As you can see, both the church and the setting are picturesque and attractive, and I suppose the name is somewhat enticing too. Since, according to the plaque above, the church has been pretty well unused since 1864, someone or many someones deserve an awful lot of credit for maintaining the place so well.
We were surprised at how tiny and plain the sanctuary was, but considering its Presbyterian (Church of Scotland) roots, I guess we shouldn't have been. The building is unheated in winter, so it's very hard to keep paint on the walls. That's Cuppa sitting in the pew trying to get a feel for the place and probably being exceedingly glad that she can visit it briefly in this day and age rather than have to attend dour services a century and a half ago. I tend to experience a bleak sadness just thinking about it.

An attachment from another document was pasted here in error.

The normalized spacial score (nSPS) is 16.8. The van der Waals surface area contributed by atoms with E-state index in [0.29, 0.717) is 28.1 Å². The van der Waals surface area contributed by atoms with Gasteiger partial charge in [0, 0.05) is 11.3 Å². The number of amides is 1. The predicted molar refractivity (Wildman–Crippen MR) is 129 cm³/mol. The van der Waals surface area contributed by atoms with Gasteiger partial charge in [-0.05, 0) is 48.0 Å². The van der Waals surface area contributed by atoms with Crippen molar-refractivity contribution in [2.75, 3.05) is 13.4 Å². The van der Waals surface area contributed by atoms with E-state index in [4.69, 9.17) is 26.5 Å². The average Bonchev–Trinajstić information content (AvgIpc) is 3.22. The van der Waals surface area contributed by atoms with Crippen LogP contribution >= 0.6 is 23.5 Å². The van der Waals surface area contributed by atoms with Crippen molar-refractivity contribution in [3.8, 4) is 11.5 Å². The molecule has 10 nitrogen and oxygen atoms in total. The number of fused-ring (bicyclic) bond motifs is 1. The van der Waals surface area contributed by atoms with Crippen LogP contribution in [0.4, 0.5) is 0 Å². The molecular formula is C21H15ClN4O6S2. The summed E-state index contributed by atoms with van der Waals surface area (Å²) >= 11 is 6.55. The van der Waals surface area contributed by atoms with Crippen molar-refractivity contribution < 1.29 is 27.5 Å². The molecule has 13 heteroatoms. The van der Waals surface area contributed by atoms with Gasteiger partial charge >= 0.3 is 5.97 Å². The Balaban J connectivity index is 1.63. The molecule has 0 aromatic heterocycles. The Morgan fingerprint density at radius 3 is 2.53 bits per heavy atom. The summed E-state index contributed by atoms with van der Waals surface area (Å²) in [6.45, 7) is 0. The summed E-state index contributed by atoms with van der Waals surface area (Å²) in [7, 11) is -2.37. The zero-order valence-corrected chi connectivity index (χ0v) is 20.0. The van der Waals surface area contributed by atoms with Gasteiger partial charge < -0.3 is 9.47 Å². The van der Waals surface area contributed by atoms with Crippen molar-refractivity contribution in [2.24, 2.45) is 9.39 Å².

The adjoining cemetery is quite large and has, obviously, served the area more effectively than the church itself. This photo certainly doesn't capture all of it, but I think you can see the markers receding into the distance.
- The Auld Kirk is an example of Gothic Revival architecture.
- The church originally served an area called Leckies Corners, which is long gone and began its decline after woolen mills came to nearby Almonte circa 1860.
- The land for the church and cemetery were purchased for the grand sum of 3 pounds, 2 shillings and sixpence in 1833.
- After the church was closed in the early1860's, it fell into disrepair but was partially restored after World War I by community members who wished to honour their pioneer ancestors.
- The building material is something called rubblestone and was brought from a farm several concessions over.
- These days, there is generally one service per year to honour the memory of those buried in the cemetery.